Despite a vote of 4 to 3 to extend the city’s red light camera program, the vote failed because it required five to pass. Councilors Bonner Gaylord, Eugene Weeks and John Odom voted against extending the program.
The SafeLight program allows the city to place cameras at high-accident intersections. Drivers who run red lights are caught on camera and issued a ticket through the mail.
Gaylord questioned the ethics of the program, which he said “goes against what our country’s justice system was founded on — innocent until proven guilty. And this seems to be to be guilty until proven innocent.” Since the ticket is issued to the owner of the car, he said there is no way to prove that the owner was actually driving.
Transportation Operations Manager Mike Kennon said that the ticket works like a parking ticket in that it is a civil ticket that does not result in insurance hikes or points on a person’s license. The state law allows owners to transfer the ticket to the driver of the car.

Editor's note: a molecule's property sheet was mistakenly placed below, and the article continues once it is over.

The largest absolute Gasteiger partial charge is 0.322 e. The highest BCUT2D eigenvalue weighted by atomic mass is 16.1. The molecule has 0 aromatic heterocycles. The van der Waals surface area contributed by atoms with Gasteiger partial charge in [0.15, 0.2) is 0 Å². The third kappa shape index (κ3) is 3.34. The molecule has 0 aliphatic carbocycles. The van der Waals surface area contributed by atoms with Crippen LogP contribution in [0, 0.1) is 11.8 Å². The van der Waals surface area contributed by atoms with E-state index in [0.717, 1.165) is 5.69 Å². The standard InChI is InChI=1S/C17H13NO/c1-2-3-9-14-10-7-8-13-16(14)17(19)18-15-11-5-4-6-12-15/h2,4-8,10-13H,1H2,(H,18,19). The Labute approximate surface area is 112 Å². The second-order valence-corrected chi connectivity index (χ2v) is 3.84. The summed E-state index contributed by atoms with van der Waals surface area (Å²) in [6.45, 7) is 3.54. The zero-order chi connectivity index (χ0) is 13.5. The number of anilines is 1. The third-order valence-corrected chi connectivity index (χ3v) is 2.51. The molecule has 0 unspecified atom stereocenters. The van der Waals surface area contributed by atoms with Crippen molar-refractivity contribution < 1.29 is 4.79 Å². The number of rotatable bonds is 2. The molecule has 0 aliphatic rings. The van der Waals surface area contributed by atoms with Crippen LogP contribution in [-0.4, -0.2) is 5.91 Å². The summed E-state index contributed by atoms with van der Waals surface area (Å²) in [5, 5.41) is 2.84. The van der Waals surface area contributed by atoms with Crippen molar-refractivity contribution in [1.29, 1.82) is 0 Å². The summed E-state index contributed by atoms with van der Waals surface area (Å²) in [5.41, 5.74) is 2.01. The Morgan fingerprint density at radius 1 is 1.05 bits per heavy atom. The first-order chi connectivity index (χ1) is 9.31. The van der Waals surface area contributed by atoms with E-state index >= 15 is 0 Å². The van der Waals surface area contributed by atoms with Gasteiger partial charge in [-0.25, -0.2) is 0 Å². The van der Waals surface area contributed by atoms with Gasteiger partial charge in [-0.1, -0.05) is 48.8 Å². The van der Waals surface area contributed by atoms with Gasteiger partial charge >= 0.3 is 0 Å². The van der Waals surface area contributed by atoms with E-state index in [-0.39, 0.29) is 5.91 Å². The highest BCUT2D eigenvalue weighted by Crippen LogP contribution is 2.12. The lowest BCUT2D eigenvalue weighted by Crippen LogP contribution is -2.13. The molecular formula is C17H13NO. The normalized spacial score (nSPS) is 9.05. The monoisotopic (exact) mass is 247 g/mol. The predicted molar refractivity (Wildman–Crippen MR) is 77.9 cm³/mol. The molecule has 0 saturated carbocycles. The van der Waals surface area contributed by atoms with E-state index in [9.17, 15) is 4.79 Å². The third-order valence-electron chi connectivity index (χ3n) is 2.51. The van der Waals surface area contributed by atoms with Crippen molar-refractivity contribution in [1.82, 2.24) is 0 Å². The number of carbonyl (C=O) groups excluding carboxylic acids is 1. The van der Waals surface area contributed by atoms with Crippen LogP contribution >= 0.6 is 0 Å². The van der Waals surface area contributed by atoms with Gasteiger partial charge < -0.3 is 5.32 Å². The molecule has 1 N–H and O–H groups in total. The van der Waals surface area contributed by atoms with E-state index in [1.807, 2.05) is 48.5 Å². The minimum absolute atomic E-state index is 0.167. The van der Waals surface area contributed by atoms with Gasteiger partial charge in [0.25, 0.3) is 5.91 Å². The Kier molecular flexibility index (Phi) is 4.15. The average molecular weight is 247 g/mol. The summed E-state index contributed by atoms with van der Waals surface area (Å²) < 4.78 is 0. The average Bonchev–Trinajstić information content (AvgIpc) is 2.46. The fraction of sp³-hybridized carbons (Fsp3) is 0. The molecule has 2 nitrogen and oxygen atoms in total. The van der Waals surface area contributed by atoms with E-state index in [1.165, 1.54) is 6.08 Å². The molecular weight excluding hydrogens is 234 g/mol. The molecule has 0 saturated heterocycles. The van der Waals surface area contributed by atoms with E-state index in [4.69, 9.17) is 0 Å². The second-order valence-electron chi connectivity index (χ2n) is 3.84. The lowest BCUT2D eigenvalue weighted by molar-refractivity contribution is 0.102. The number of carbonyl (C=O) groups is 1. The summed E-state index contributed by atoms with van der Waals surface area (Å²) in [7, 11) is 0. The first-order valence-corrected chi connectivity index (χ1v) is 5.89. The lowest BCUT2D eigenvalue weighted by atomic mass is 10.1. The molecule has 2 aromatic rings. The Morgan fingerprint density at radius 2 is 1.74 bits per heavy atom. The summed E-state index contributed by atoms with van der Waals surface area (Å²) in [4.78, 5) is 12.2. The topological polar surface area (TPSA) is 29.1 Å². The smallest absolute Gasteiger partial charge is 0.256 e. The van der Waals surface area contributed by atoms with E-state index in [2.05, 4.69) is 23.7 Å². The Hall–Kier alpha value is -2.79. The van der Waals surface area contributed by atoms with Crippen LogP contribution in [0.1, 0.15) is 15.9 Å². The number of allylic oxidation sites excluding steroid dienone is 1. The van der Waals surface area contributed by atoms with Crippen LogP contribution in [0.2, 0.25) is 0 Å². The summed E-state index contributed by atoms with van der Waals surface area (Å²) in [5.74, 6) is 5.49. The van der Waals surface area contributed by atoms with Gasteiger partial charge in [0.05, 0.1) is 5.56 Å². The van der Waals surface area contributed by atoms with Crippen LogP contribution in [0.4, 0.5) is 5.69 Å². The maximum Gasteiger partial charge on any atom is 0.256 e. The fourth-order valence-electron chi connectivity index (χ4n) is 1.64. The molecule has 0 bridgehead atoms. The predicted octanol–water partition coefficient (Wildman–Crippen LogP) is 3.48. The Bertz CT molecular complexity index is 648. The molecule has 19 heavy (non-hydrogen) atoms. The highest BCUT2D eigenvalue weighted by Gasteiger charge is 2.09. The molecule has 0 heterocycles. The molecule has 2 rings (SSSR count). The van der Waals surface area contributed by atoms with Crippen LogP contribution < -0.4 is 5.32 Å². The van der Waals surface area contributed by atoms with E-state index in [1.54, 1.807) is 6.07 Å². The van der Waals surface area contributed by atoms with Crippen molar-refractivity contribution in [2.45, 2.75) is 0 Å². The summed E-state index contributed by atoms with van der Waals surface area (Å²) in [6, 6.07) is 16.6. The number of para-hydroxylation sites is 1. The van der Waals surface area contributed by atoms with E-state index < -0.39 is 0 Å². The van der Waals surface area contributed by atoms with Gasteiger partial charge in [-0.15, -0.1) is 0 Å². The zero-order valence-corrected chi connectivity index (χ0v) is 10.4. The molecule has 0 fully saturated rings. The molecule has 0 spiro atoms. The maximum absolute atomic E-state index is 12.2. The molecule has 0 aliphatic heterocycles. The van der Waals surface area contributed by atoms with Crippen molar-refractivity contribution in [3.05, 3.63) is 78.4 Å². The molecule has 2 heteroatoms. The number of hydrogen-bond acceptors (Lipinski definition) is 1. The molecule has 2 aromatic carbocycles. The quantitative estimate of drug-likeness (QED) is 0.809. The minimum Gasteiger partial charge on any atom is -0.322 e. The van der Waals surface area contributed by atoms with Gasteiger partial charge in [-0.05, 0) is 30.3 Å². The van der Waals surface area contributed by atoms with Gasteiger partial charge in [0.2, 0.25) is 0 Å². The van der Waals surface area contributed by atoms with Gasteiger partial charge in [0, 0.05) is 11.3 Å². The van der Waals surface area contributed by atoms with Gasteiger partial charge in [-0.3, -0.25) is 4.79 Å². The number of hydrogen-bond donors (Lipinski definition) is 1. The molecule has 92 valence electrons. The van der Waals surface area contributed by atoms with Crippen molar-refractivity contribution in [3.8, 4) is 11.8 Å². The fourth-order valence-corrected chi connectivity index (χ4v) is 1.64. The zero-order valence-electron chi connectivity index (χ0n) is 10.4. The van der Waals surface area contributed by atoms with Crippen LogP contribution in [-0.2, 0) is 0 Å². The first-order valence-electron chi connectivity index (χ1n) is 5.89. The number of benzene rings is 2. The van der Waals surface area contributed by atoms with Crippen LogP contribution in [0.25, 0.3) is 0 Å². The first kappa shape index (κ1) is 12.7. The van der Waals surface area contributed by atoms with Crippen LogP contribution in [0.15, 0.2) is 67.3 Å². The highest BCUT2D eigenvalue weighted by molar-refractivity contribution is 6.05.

Weeks said that when the program started three years ago, there was a camera at the intersection of Rock Quarry Road and Proctor Street, which has since been removed. He said when he questioned the city about the removal, he was told that it was because there was a decrease in accidents at that intersection.
“I thought that was part of the objective of the red light camera was to cut down accidents at intersections,” he said.
Kennon said that it is common to evaluate the intersections and move the cameras around to the high-priority areas. In the case of Rock Quarry and Proctor, Kennon said that with the installation of the camera, t-bone-type crashes that had been occurring dropped down to none. He said the department can look into the intersection again if crashes have increased.
“There is some cost associated with it,” said City Manager Russell Allen. “We do want to put it at intersections that are productive.”